Speaking on "Fox News Sunday," Rep. Peter Hoekstra, R-Mich., said the House Intelligence Committee will issue subpoenas -- over objections by the Central Intelligence Agency and the Justice Department -- as part of its investigation into the videotapes matter.
"And once these witnesses appear in front of the committee, then I think we'll have to make the decision as to whether we're going to provide them with immunity or not," said Hoekstra, the panel's ranking Republican. "But our investigation should move forward.
"They need -- there's a constitutional responsibility for them to keep Congress informed, and they have not, and we need to hold them accountable."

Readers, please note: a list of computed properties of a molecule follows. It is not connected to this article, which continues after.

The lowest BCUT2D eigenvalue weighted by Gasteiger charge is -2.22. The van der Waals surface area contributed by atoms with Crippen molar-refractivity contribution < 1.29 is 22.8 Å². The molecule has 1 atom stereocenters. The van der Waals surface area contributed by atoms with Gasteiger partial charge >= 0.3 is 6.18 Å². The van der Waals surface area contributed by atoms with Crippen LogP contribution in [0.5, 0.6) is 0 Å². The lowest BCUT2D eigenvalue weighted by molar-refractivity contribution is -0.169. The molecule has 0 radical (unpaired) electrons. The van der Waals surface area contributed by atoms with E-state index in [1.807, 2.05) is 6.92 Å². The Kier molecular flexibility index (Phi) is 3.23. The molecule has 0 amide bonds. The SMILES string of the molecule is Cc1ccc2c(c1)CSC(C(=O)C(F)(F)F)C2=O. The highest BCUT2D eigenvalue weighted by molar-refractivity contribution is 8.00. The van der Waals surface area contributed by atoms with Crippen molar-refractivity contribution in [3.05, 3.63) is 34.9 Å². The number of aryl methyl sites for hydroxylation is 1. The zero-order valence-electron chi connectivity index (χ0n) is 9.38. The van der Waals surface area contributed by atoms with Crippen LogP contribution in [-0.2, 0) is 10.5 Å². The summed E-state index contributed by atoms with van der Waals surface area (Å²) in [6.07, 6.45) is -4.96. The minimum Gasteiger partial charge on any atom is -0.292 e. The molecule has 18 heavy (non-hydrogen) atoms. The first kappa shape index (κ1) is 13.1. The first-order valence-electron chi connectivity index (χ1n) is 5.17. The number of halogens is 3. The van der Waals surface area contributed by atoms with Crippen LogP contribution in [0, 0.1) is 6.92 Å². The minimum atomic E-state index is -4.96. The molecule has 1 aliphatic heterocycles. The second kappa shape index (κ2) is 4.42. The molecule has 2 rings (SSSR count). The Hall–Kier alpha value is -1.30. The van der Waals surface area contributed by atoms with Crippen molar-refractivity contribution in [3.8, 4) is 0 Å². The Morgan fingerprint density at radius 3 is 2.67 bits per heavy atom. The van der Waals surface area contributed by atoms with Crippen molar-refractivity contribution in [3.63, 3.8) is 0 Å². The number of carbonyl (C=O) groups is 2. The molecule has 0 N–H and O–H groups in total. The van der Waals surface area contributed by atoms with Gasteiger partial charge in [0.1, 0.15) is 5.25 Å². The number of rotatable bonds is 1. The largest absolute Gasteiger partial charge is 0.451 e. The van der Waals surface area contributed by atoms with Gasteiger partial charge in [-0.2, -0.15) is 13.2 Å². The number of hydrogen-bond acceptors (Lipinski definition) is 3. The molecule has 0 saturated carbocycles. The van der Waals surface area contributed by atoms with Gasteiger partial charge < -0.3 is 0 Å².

Rep. Jane Harman, D-Calif., who chairs the Intelligence Committee, agreed the congressional inquiry can occur at the same time as the Justice Department's investigation, a parallel track common in other cases.
"We're an independent branch of government," she said. "And, oh by the way, part of this is that Congress, specifically I, warned them not to destroy the videotapes. I sent them a letter in 2003, and they did it anyway. And they didn't tell us.
"It smells like the coverup of the coverup."
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